#[derive(Debug, Clone, Copy)]
struct User<'a> {
    name: &'a str,
}

But perhaps you could use a &User<'a> or such instead.

3 Likes

I am not sure, if it is called Reflection to describe such behavior;

Im describing to make the it the same in functionality, not really "add any new code to an existing code without touching it".

Besides, I see David Tolnay who write syn and quote has a repo called reflect.

Is that could be used sovled this simple question?

:hugs: checked the source code for String, the related part we discussed is pasted as follows:

For String;


#[derive(PartialEq, PartialOrd, Eq, Ord)]
#[stable(feature = "rust1", since = "1.0.0")]
#[cfg_attr(not(test), lang = "String")]
pub struct String {
    vec: Vec<u8>,
}

#[cfg(not(no_global_oom_handling))]
#[stable(feature = "rust1", since = "1.0.0")]
impl Clone for String {
    fn clone(&self) -> Self {
        String { vec: self.vec.clone() }
    }

    fn clone_from(&mut self, source: &Self) {
        self.vec.clone_from(&source.vec);
    }
}

As the field of String, Vec;


#[stable(feature = "rust1", since = "1.0.0")]
#[cfg_attr(not(test), rustc_diagnostic_item = "Vec")]
#[rustc_insignificant_dtor]
pub struct Vec<T, #[unstable(feature = "allocator_api", issue = "32838")] A: Allocator = Global> {
    buf: RawVec<T, A>,
    len: usize,
}

#[cfg(not(no_global_oom_handling))]
#[stable(feature = "extend_ref", since = "1.2.0")]
impl<'a, T: Copy + 'a, A: Allocator> Extend<&'a T> for Vec<T, A> {
    fn extend<I: IntoIterator<Item = &'a T>>(&mut self, iter: I) {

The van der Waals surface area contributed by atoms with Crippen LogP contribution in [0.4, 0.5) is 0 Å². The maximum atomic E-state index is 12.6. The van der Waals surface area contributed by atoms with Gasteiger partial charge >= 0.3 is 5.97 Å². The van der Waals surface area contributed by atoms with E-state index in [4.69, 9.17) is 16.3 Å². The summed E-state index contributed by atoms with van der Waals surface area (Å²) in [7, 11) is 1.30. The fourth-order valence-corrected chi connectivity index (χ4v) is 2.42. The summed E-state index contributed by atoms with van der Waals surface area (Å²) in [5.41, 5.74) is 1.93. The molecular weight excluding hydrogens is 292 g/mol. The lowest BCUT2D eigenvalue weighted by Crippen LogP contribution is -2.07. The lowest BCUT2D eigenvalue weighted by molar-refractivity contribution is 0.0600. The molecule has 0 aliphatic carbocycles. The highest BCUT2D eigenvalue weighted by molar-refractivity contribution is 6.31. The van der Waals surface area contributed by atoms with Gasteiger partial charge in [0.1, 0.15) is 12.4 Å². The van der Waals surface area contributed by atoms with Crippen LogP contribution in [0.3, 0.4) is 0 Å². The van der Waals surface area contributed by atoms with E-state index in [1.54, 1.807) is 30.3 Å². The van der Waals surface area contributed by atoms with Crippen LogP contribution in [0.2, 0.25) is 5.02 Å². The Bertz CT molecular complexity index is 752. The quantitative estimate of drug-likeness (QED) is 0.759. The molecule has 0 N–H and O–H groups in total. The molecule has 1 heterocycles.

self.spec_extend(iter.into_iter())
    }

    #[inline]
    fn extend_one(&mut self, &item: &'a T) {
        self.push(item);
    }

    #[inline]
    fn extend_reserve(&mut self, additional: usize) {
        self.reserve(additional);
    }
}

It's clear that usize has Copy, Unique has Copy thus, RawVec could has Copy, oh...it's a long chain for such purpose...

Let's simply use the Arc for it :hugs:

1 Like

Vec implements Drop and thus cannot be Copy, no matter what its fields are. (RawVec too.)

Moreover, all those private fields and structs are implementation details. Hacking something together to get something with added guarantees (like a trait implementation) which an upstream library hasn't provided you themselves would be wildly unsound. In this case, "no way to make use of it without UB" levels of unsound; the compiler itself (i.e. the language) depends on the guarantees of the Copy trait.

I.e. there is no solution. The language doesn't allow it.


The Extend block has nothing to do with this conversation; that's about copying data into a Vec, not the Vec itself.

3 Likes

But that would be completely wrong. You are completely ignoring the requirement for managing memory.

When the compiler can allow a type to be Copy, it doesn't mean that it automatically makes sense for it to be Copy. Some types intentionally need to not implement Copy.

Types which have a destructor are one example. If you could copy a vector like that, then you'd have two (or more) instances with the exact same buffer pointer, which both would be trying to free – which is wrong.

But this is just the trivial, obvious case. Some types are designed to represent unique access to a resource otherwise not connected with memory.

So no, neither RawVec nor Vec can be Copy.